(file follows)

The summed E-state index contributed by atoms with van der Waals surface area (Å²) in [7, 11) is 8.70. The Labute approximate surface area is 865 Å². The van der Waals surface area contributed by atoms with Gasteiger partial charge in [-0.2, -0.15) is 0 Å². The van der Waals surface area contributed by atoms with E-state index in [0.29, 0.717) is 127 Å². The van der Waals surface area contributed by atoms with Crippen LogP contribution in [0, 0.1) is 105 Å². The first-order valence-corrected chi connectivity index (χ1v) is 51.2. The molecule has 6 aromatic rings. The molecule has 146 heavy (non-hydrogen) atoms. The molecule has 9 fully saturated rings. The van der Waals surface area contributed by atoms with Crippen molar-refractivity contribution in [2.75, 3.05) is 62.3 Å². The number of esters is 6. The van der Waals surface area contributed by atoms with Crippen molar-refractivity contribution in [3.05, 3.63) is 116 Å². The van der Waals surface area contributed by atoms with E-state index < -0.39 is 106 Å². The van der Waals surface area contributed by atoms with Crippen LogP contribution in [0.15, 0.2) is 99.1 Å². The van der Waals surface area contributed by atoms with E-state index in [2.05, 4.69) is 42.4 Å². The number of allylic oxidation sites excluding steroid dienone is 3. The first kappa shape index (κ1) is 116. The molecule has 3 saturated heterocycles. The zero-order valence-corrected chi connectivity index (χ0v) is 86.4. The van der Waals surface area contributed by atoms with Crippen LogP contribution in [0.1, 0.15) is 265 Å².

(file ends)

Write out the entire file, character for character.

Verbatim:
The summed E-state index contributed by atoms with van der Waals surface area (Å²) in [7, 11) is 8.70. The Labute approximate surface area is 865 Å². The van der Waals surface area contributed by atoms with Gasteiger partial charge in [-0.2, -0.15) is 0 Å². The van der Waals surface area contributed by atoms with E-state index in [0.29, 0.717) is 127 Å². The van der Waals surface area contributed by atoms with Crippen LogP contribution in [0, 0.1) is 105 Å². The first-order valence-corrected chi connectivity index (χ1v) is 51.2. The molecule has 6 aromatic rings. The molecule has 146 heavy (non-hydrogen) atoms. The molecule has 9 fully saturated rings. The van der Waals surface area contributed by atoms with Crippen molar-refractivity contribution in [2.75, 3.05) is 62.3 Å². The number of esters is 6. The van der Waals surface area contributed by atoms with Crippen molar-refractivity contribution in [3.05, 3.63) is 116 Å². The van der Waals surface area contributed by atoms with E-state index < -0.39 is 106 Å². The van der Waals surface area contributed by atoms with Crippen LogP contribution in [0.15, 0.2) is 99.1 Å². The van der Waals surface area contributed by atoms with E-state index in [2.05, 4.69) is 42.4 Å². The number of allylic oxidation sites excluding steroid dienone is 3. The first kappa shape index (κ1) is 116. The molecule has 3 saturated heterocycles. The zero-order valence-corrected chi connectivity index (χ0v) is 86.4. The van der Waals surface area contributed by atoms with Crippen LogP contribution in [0.1, 0.15) is 265 Å².